Plaster Cast of the Bust of Pope Pius VII

The New York Chapter

Born in Trevisano, Canova was trained in Venice in numerous workshops of artisans and sculptors in which he learned to model in terracotta, marble and plaster. He arrived in Rome in 1779 to undertake a lengthy and fruitful collaboration with the Pius Clementine Museum, which was then in the process of enlargement. In Rome, he devoted himself to the study of the ancient and modern statuary conserved in the Vatican collections. He immediately distinguished himself by sculpting vibrant interpretations of the ancient models. For the artist, the Apollo Belvedere and the Dioscuri at the Quirinale were opportunities for the artist to create an unprecedented canon of contemporary beauty that earned Canova a place among the forerunning artists of Neoclassicism. Soon after his arrival, he joined the entourage of the Venetian Ambassador Zulian and the pontifical Rezzonico family, around whom the painters Hamilton, Pompeo Batoni and the French scholar Quatremère gravitated, friendships that proved significant for the artist. Between 1780 and 1790 he made numerous works for important patrons, sovereigns and foreign collectors. These include The Theseus who sits on the Minotaur (London, Victoria and Albert Museum), the Amorini for the Polish Princess Cecylia Lubomirska (Poland, Castle of Lancut) and Amour and Psyche for Colonel John Campbell (Anglesey Abbey, National Trust).  

Inv. 57778

The bust depicts Pope Pius VII Chiaramonti, founder of the Chiaramonti Museum, and is the plaster copy made by the artist himself. Canova had created several marble and plaster portraits of Pope Pius VII between 1803 and 1807, including the original of this bust sent to the Emperor Napoleon on the occasion of his coronation (today at the Musée de l’Histoire de France in Versailles). The bust was donated to Chiaramonti and then exhibited in Promoteca Capitolina where it appeared in 1820, the year of its inauguration. A copy of this bust was destined for the Braccio Nuovo in the Vatican Museums. Among the various copies of the bust is this plaster cast, which appears to be a faithful version of the marble portrait preserved in the Vatican. the work is striking for the naturalistic grace with which the artist captures the pontiff – the spontaneous expressiveness evident in the half-open mouth, in the softness of his hair and in the design of his bushy eyebrows. The minutia with which the cape and corded shirt are carved allow the sculpture a high quality of detail, which leads to the assumption that the cast was conceived for its exhibition in the Vatican.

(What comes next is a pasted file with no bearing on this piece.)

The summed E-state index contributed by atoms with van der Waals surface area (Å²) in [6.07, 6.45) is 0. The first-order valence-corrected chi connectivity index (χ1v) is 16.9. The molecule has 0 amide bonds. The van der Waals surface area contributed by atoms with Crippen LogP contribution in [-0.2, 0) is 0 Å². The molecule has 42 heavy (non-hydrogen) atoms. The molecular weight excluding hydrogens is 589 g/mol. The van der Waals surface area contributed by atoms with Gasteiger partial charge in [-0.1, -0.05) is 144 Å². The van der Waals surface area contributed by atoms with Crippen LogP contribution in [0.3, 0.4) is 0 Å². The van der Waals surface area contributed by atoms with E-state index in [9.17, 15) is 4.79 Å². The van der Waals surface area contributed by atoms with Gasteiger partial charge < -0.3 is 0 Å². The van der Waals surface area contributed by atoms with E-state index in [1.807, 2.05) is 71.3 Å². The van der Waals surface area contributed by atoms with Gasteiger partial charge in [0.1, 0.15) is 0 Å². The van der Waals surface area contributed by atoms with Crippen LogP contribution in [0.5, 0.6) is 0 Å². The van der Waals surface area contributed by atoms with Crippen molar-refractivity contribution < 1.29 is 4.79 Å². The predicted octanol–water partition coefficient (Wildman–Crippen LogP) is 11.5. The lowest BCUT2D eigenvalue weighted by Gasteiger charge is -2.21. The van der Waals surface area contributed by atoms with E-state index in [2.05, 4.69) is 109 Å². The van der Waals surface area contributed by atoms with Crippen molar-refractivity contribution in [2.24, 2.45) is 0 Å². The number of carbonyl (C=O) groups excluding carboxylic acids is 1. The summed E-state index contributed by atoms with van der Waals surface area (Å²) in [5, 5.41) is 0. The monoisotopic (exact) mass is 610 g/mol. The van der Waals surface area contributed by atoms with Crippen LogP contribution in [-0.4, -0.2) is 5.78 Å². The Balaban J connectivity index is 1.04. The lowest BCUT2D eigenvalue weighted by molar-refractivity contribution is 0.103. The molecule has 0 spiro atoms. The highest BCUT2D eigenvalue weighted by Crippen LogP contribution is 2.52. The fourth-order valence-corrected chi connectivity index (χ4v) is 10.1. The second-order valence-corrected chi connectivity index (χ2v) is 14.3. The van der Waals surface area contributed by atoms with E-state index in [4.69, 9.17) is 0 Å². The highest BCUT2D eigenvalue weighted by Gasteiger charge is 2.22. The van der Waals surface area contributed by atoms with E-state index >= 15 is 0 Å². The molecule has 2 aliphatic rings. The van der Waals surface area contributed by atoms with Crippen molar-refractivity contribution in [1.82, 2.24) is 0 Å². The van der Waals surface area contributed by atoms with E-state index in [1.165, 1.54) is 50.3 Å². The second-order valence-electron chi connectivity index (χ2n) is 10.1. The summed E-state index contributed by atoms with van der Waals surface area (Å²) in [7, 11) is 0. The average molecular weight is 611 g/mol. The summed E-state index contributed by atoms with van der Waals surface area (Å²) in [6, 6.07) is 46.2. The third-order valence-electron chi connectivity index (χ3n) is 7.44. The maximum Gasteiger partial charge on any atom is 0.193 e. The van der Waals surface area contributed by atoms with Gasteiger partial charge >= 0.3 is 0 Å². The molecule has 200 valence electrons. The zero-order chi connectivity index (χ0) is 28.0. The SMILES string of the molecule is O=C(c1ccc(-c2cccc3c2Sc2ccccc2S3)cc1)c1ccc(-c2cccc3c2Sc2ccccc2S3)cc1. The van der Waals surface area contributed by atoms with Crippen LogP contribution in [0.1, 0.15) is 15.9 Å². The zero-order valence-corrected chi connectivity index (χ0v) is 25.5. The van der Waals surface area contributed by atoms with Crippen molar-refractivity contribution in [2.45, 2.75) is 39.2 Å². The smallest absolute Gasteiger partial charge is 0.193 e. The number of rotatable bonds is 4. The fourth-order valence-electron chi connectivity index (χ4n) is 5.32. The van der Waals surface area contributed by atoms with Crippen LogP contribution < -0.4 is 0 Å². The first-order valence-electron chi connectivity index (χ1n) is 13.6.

Despite the continued contact with Napoleonic France (between 1814 and 1817), for Josephine of Beauharnais, the first wife of the Bonaparte, he made the Three Graces), Canova was always openly critical towards the appropriation of artworks by the Emperor in Italy during his military campaign. In 1815, the artist was officially commissioned by Pope Pius VII to go to Paris to facilitate the repatriation of Italian art stolen by the French, as guaranteed in the Treaty of Tolentino. This delicate task and its success were celebrated in Rome by Pope Pius VII, who honored the sculptor with the title of Marquis of Ischia and his inscription in the Golden Book of the Capitol.